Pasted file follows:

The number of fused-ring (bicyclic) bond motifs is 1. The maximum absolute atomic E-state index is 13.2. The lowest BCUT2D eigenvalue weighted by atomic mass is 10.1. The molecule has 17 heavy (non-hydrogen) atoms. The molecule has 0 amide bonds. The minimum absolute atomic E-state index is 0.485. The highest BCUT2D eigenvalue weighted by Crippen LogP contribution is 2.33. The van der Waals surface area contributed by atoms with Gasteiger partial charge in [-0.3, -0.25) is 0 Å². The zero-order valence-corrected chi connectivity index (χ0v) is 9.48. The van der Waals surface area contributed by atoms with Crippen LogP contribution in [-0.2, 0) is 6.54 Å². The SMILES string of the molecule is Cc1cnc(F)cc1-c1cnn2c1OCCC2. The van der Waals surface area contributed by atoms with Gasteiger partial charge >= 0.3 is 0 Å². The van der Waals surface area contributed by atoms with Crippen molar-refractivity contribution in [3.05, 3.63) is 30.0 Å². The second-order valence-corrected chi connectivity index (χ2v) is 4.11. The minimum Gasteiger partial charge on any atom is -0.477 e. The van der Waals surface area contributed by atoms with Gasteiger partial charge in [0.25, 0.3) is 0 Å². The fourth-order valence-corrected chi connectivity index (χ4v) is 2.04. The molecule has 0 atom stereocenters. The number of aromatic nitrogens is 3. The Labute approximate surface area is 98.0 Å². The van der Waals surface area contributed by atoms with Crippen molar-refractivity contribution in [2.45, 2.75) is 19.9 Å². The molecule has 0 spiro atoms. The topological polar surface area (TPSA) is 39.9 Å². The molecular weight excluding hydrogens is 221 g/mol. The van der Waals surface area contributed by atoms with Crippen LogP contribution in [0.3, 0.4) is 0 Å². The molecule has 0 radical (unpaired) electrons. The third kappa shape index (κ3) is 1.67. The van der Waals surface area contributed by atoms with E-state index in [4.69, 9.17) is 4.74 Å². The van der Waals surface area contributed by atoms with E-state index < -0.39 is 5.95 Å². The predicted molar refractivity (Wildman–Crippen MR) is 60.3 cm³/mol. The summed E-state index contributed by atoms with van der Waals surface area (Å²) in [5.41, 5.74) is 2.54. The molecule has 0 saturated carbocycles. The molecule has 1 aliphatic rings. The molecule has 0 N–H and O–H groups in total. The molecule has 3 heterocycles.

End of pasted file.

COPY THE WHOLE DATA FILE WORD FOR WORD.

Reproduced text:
The number of fused-ring (bicyclic) bond motifs is 1. The maximum absolute atomic E-state index is 13.2. The lowest BCUT2D eigenvalue weighted by atomic mass is 10.1. The molecule has 17 heavy (non-hydrogen) atoms. The molecule has 0 amide bonds. The minimum absolute atomic E-state index is 0.485. The highest BCUT2D eigenvalue weighted by Crippen LogP contribution is 2.33. The van der Waals surface area contributed by atoms with Gasteiger partial charge in [-0.3, -0.25) is 0 Å². The zero-order valence-corrected chi connectivity index (χ0v) is 9.48. The van der Waals surface area contributed by atoms with Crippen LogP contribution in [-0.2, 0) is 6.54 Å². The SMILES string of the molecule is Cc1cnc(F)cc1-c1cnn2c1OCCC2. The van der Waals surface area contributed by atoms with Gasteiger partial charge >= 0.3 is 0 Å². The van der Waals surface area contributed by atoms with Crippen molar-refractivity contribution in [3.05, 3.63) is 30.0 Å². The second-order valence-corrected chi connectivity index (χ2v) is 4.11. The minimum Gasteiger partial charge on any atom is -0.477 e. The van der Waals surface area contributed by atoms with Gasteiger partial charge in [0.25, 0.3) is 0 Å². The fourth-order valence-corrected chi connectivity index (χ4v) is 2.04. The molecule has 0 atom stereocenters. The number of aromatic nitrogens is 3. The Labute approximate surface area is 98.0 Å². The van der Waals surface area contributed by atoms with Crippen molar-refractivity contribution in [2.45, 2.75) is 19.9 Å². The molecule has 0 spiro atoms. The topological polar surface area (TPSA) is 39.9 Å². The molecular weight excluding hydrogens is 221 g/mol. The van der Waals surface area contributed by atoms with Crippen LogP contribution in [0.3, 0.4) is 0 Å². The molecule has 0 radical (unpaired) electrons. The third kappa shape index (κ3) is 1.67. The van der Waals surface area contributed by atoms with E-state index in [4.69, 9.17) is 4.74 Å². The van der Waals surface area contributed by atoms with E-state index < -0.39 is 5.95 Å². The predicted molar refractivity (Wildman–Crippen MR) is 60.3 cm³/mol. The summed E-state index contributed by atoms with van der Waals surface area (Å²) in [5.41, 5.74) is 2.54. The molecule has 0 saturated carbocycles. The molecule has 1 aliphatic rings. The molecule has 0 N–H and O–H groups in total. The molecule has 3 heterocycles.